Twenty years after he died, Sally Festing inherited an archive of her father’s letters and diaries. Through these she learnt how her aunt and uncle, who she never knew, had been destroyed by schizophrenia. The suffering of his brother and sister drove her father, the neuroscientist Derek Richter, to establish the Mental Health Foundation. Sally talks with familiarity, respect and affection for relatives she got to know largely through studying her father’s records. Her poems vividly capture the lives of people whose suffering led to greater understanding and support for those suffering mental illness.
Sally also offers a writing exercise for writing poems from letters:
“Look at a few letters from the same person. He or she doesn’t need to be family, lots of poets write letters. I suppose they could equally well be emails.
“I’ve books of letters by Keats, and WS Graham. The last has always been an inspiration to me. His letters are pure poetry.
“A method I suggest to come up with a poem, is to copy out lines that interest, on a large page and read through until gradually, a form suggests itself that sends a message.”
So find some letters, see where it takes you and do share the results. Email here or share on social media using #poetrynonstop. The best will be featured on the blog and future podcasts.
The biographical and surreal meet in Julia Webb’s second collection Threat. She shares a few poems and discusses the experiences which inspired them.
She also sets a writing exercise on memories:
Joe Brainard wrote a book length poem called ‘I Remember’ (you can read an extract here) where each line starts with “I remember”. This has been copied a lot but is a good way to free you up and get memories flowing. Start each line with “I remember” and just keep going – thoughts that come up can be from any time in your life and don’t have to be related to one another.
In the second part of the exercise take a memory and expand on it – don’t be precious about the actual details – it is OK to change things if it makes the poem better. Sometimes you might have to have two or three goes at writing about the same subject. One way to be more detached from your subject matter is to use the titles of people you are writing about rather than their names – for example: my mother, your mother, father, brother, uncle etc.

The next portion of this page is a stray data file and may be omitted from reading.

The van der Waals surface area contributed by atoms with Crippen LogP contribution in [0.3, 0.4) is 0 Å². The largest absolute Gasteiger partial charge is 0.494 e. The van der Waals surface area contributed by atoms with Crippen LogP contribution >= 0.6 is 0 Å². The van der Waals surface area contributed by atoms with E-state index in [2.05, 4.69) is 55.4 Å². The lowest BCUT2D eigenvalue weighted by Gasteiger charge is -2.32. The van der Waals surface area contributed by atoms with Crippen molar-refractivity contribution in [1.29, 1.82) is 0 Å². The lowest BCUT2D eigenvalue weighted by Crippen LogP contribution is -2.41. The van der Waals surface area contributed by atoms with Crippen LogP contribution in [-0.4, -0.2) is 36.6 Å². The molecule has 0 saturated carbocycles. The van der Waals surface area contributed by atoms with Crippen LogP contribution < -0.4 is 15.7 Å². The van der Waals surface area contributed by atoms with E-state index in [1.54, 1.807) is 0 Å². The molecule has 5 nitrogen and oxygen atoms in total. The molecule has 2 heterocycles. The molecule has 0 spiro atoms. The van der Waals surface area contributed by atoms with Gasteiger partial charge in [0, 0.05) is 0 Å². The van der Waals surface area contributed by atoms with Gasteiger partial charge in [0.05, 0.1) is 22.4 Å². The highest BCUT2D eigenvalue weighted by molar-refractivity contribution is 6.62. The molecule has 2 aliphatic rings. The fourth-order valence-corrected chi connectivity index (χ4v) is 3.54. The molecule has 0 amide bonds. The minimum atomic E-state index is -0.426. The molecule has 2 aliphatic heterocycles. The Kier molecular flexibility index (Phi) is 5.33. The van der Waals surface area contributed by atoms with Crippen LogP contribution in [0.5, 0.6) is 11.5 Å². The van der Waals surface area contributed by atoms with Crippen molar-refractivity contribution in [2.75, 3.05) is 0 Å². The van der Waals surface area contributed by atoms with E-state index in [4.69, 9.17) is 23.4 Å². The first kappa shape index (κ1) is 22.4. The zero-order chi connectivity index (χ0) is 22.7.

Please send your responses in here or share on social media using #poetrynonstop.
Julia Webb grew up in Thetford, a small town in rural Norfolk. She has a BA in Creative Writing from Norwich University College of the Arts and an MA (poetry) from the University of East Anglia. She lives in Norwich where she teaches creative writing and is a poetry editor for Lighthouse, a journal for new writing. In 2011 she won the Poetry Society’s Stanza competition. Her poem ‘Sisters’ was highly commended in the 2016 Forward Prize. In 2016 she was writer in residence on Norwich Market. Her first collection, Bird Sisters, was published by Nine Arches Press in 2016.
Threat and Julia’s first collection Bird Sisters are available here.
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Leanne Moden felt like she’d finally found her place in the world when she accidentally became a teenage goth in rural Norfolk in 2002. In 2019 this became the starting point of her debut show spoken word Skip Skip Skip about finding your identity through music and discovering your tribe. She talks about developing the show and preparing to take it to the Edinburgh Fringe as well as sharing a few poems.
Leanne also offers this prompt for writing about your hometown: